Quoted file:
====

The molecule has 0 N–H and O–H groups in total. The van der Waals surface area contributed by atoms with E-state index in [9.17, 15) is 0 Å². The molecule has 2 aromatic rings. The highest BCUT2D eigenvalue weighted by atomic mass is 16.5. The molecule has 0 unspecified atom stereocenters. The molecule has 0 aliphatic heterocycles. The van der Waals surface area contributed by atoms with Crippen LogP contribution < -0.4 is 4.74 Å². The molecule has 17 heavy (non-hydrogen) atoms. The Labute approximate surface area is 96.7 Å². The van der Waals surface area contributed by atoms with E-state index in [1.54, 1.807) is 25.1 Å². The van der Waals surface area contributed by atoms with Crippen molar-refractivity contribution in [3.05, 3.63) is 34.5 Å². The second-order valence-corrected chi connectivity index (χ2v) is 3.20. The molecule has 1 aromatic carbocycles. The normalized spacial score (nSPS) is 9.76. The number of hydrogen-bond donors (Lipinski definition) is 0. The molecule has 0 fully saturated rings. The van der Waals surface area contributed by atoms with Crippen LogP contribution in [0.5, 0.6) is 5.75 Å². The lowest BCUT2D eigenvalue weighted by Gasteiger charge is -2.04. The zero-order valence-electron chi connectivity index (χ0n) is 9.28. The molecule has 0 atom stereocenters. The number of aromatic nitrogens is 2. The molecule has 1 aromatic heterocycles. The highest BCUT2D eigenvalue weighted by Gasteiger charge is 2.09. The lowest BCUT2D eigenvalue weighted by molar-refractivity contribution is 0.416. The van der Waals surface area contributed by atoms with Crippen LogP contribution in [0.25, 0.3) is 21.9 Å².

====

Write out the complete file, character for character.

The molecule has 0 N–H and O–H groups in total. The van der Waals surface area contributed by atoms with E-state index in [9.17, 15) is 0 Å². The molecule has 2 aromatic rings. The highest BCUT2D eigenvalue weighted by atomic mass is 16.5. The molecule has 0 unspecified atom stereocenters. The molecule has 0 aliphatic heterocycles. The van der Waals surface area contributed by atoms with Crippen LogP contribution < -0.4 is 4.74 Å². The molecule has 17 heavy (non-hydrogen) atoms. The Labute approximate surface area is 96.7 Å². The van der Waals surface area contributed by atoms with E-state index in [1.54, 1.807) is 25.1 Å². The van der Waals surface area contributed by atoms with Crippen molar-refractivity contribution in [3.05, 3.63) is 34.5 Å². The second-order valence-corrected chi connectivity index (χ2v) is 3.20. The molecule has 1 aromatic carbocycles. The normalized spacial score (nSPS) is 9.76. The number of hydrogen-bond donors (Lipinski definition) is 0. The molecule has 0 fully saturated rings. The van der Waals surface area contributed by atoms with Crippen LogP contribution in [0.5, 0.6) is 5.75 Å². The lowest BCUT2D eigenvalue weighted by Gasteiger charge is -2.04. The zero-order valence-electron chi connectivity index (χ0n) is 9.28. The molecule has 0 atom stereocenters. The number of aromatic nitrogens is 2. The molecule has 1 aromatic heterocycles. The highest BCUT2D eigenvalue weighted by Gasteiger charge is 2.09. The lowest BCUT2D eigenvalue weighted by molar-refractivity contribution is 0.416. The van der Waals surface area contributed by atoms with Crippen LogP contribution in [0.25, 0.3) is 21.9 Å².